After a brief spell that seemed to promise that spring would come earlier this year, I found myself shivering my tail off in Williamsburg, willing the line ahead of me to move faster. I was woefully unprepared for the cold snap that had come out of nowhere, and it seems, to what the night had in store for me in general.
You see, up until about two days prior, I had never even really listened to Absofacto
or Two Feet
, yet here I was preparing to catch them live for the first time with the intention of covering the Brooklyn stop of their nationwide tour together. Sure, I had given them both the once over and caught up on a couple of their top hits, but like my threadbare sweater, my preparations would fall short of the reality I would meet.
There's an oft-repeated adage that the only way to truly judge an artist is to see, or at the very least listen, to them live. While I don't particularly like to buy into popular clichés, I do have to say the statement holds some weight, and did that Friday night, especially for Absofacto. That's not to say that Absofacto, the indie-pop-rock project of songwriter Jonathan Visger, doesn't have any good recordings, it's just that musicians, like ogres and onions, have layers. Layers that you can't fully appreciate during a rushed listening session the day before through a pair of Macbook speakers (sorry, ghost of Steve Jobs, but those will always be your major weakness). And while I did have the privilege to catch them while they were in studio for an upcoming Baeble NEXT Session (which you'll get to feast your ears on soon), I spent most of the time with headphones on trying to work on a review for the new Tinashe single (don't tell me this job doesn't have its struggles).
What I'm trying to say with all of this is that up until this point I had yet to give Absofacto my full and undivided attention, and that was about to change. For an opener, they certainly weren't received by the crowd as just the band that stood between the audience and the artist they were really there to see. In fact, at the end of the night it was hard to tell who was there for Absofacto and who was there for Two Feet, but it seemed like most people were as invested in one as they were the other. In the hushed and intimate ambiance of the venue's tight space, tracks such as "Dissolve" and "Endless Summer" were allowed to fully unfurl themselves in a way prohibited by digital recordings, taking on new life being felt as much as they were heard by those in attendance. It was a near perfect performance, with the only con being an audience member who didn't know how to let a joke die (screaming "encore!" after the first song is funny, screaming it after every song kind of diminishes the value of the joke).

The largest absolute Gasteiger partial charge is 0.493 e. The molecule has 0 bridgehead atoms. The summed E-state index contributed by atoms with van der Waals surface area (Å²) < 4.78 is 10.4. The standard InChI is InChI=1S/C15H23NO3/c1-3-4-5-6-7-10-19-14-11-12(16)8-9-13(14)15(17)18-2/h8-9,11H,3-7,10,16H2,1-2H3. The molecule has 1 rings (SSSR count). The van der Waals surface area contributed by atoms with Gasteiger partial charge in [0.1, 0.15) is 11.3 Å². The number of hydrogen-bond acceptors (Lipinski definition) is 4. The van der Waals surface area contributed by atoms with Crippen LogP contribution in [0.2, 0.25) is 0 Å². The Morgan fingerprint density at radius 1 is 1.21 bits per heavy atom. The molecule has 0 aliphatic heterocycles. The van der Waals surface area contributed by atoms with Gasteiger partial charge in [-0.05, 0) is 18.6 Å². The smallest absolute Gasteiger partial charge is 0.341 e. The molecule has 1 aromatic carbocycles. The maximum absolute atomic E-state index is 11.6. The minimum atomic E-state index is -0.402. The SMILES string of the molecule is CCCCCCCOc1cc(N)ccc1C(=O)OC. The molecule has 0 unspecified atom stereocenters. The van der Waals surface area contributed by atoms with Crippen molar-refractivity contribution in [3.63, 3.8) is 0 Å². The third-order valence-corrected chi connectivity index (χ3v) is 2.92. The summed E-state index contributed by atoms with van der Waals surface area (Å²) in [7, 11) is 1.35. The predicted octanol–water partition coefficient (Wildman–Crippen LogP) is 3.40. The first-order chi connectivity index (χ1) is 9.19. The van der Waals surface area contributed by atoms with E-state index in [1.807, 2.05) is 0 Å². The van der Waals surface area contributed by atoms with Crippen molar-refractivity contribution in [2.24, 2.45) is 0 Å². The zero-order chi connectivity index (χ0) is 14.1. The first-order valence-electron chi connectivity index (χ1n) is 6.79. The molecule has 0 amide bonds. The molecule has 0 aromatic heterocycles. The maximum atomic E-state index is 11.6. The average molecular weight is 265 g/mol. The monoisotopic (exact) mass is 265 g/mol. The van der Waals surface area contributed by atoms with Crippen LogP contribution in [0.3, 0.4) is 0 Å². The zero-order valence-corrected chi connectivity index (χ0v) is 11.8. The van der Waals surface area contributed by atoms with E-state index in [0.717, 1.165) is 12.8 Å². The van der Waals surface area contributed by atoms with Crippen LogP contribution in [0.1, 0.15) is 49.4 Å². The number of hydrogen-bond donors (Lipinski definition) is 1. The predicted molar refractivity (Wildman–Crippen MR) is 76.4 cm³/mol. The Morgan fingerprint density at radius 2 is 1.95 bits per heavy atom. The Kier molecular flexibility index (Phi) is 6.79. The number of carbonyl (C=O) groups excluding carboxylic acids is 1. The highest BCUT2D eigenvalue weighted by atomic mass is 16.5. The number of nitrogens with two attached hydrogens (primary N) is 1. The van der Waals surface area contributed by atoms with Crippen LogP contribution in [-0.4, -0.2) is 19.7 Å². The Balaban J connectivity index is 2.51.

Either way, Absofacto's set was over before I had even really registered it, which in my book is a quality strength. Far too many artists these days don't know when enough is enough, and Absofacto's brief set left me satisfied, but desperately wanting more. Tease them with a little, then pull it back before people get sick of it, that is how you get an audience to keep coming back.
Two Feet took the reins from there, and while I had an idea of what I was in for, once again my expectations came up short against reality. Though he's flown under my radar, Two Feet, the alias of Bill Dess, he has accumulated himself somewhat of a cult following, and I'm struggling to find the proper comparison or analogy for him. With no lack of skill, presence or sex appeal, Two Feet took the stage to a reception akin to something like Beatlemania. I might have been the crotchety old fart who didn't know who he was, but something told me that the hundreds of adoring fans screaming themselves hoarse did.
As I mentioned, Dess knows how to command a stage, and most importantly, how to command attention. Eschewing the brashness and bombacity that one normally associates with rock stars, Two Feet instead leaned on his smooth musical stylings, a blend of jazz, rock and pop elements that remarkably does so much with so little. With a minimalist's approach Two Feet dominated the stage through a sensual and impassioned performance, drawing cheers and adoration from a crowd that recognized which track he was playing before the first chords had even finished reverberating through the venue.
It's always a pleasant surprise when you go into a situation not knowing what to expect, yet still walking away satisfied. So whether you're a fan old or new, or a novice to what Absofacto and Two Feet are all about like I was, the two are must listens, and should certainly be on your radar for the future.